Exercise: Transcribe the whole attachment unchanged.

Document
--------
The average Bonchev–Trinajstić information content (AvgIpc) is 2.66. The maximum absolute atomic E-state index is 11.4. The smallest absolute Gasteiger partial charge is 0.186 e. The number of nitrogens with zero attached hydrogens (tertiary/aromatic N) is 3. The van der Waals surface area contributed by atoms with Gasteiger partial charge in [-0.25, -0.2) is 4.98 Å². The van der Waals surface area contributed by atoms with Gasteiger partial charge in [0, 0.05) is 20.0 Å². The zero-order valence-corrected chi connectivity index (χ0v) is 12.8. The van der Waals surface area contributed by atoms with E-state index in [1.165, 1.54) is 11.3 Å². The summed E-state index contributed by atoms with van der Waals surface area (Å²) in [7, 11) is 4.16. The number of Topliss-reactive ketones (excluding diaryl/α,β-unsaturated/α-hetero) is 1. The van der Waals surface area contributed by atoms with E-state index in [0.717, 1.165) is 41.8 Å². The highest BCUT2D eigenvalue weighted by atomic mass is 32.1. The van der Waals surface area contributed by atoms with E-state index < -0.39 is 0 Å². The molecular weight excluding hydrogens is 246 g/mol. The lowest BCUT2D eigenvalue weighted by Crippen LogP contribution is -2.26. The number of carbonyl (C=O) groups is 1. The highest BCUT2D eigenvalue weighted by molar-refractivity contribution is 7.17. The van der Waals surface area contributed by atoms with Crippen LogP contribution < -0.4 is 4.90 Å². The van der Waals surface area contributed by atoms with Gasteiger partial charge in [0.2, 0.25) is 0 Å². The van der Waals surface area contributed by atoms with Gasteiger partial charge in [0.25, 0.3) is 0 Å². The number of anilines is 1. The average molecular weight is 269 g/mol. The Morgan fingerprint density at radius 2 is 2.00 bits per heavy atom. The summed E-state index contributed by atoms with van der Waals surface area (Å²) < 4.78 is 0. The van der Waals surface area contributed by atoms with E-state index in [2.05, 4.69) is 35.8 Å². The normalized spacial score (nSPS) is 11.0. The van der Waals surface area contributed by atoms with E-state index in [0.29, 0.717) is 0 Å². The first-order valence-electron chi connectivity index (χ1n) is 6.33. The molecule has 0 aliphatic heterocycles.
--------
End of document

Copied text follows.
The average Bonchev–Trinajstić information content (AvgIpc) is 2.66. The maximum absolute atomic E-state index is 11.4. The smallest absolute Gasteiger partial charge is 0.186 e. The number of nitrogens with zero attached hydrogens (tertiary/aromatic N) is 3. The van der Waals surface area contributed by atoms with Gasteiger partial charge in [-0.25, -0.2) is 4.98 Å². The van der Waals surface area contributed by atoms with Gasteiger partial charge in [0, 0.05) is 20.0 Å². The zero-order valence-corrected chi connectivity index (χ0v) is 12.8. The van der Waals surface area contributed by atoms with E-state index in [1.165, 1.54) is 11.3 Å². The summed E-state index contributed by atoms with van der Waals surface area (Å²) in [7, 11) is 4.16. The number of Topliss-reactive ketones (excluding diaryl/α,β-unsaturated/α-hetero) is 1. The van der Waals surface area contributed by atoms with E-state index in [0.717, 1.165) is 41.8 Å². The highest BCUT2D eigenvalue weighted by atomic mass is 32.1. The van der Waals surface area contributed by atoms with E-state index < -0.39 is 0 Å². The molecular weight excluding hydrogens is 246 g/mol. The lowest BCUT2D eigenvalue weighted by Crippen LogP contribution is -2.26. The number of carbonyl (C=O) groups is 1. The highest BCUT2D eigenvalue weighted by molar-refractivity contribution is 7.17. The van der Waals surface area contributed by atoms with Crippen LogP contribution < -0.4 is 4.90 Å². The van der Waals surface area contributed by atoms with Gasteiger partial charge in [0.2, 0.25) is 0 Å². The van der Waals surface area contributed by atoms with Gasteiger partial charge in [0.25, 0.3) is 0 Å². The number of anilines is 1. The average molecular weight is 269 g/mol. The Morgan fingerprint density at radius 2 is 2.00 bits per heavy atom. The summed E-state index contributed by atoms with van der Waals surface area (Å²) < 4.78 is 0. The van der Waals surface area contributed by atoms with E-state index in [2.05, 4.69) is 35.8 Å². The normalized spacial score (nSPS) is 11.0. The van der Waals surface area contributed by atoms with E-state index in [0.29, 0.717) is 0 Å². The first-order valence-electron chi connectivity index (χ1n) is 6.33. The molecule has 0 aliphatic heterocycles.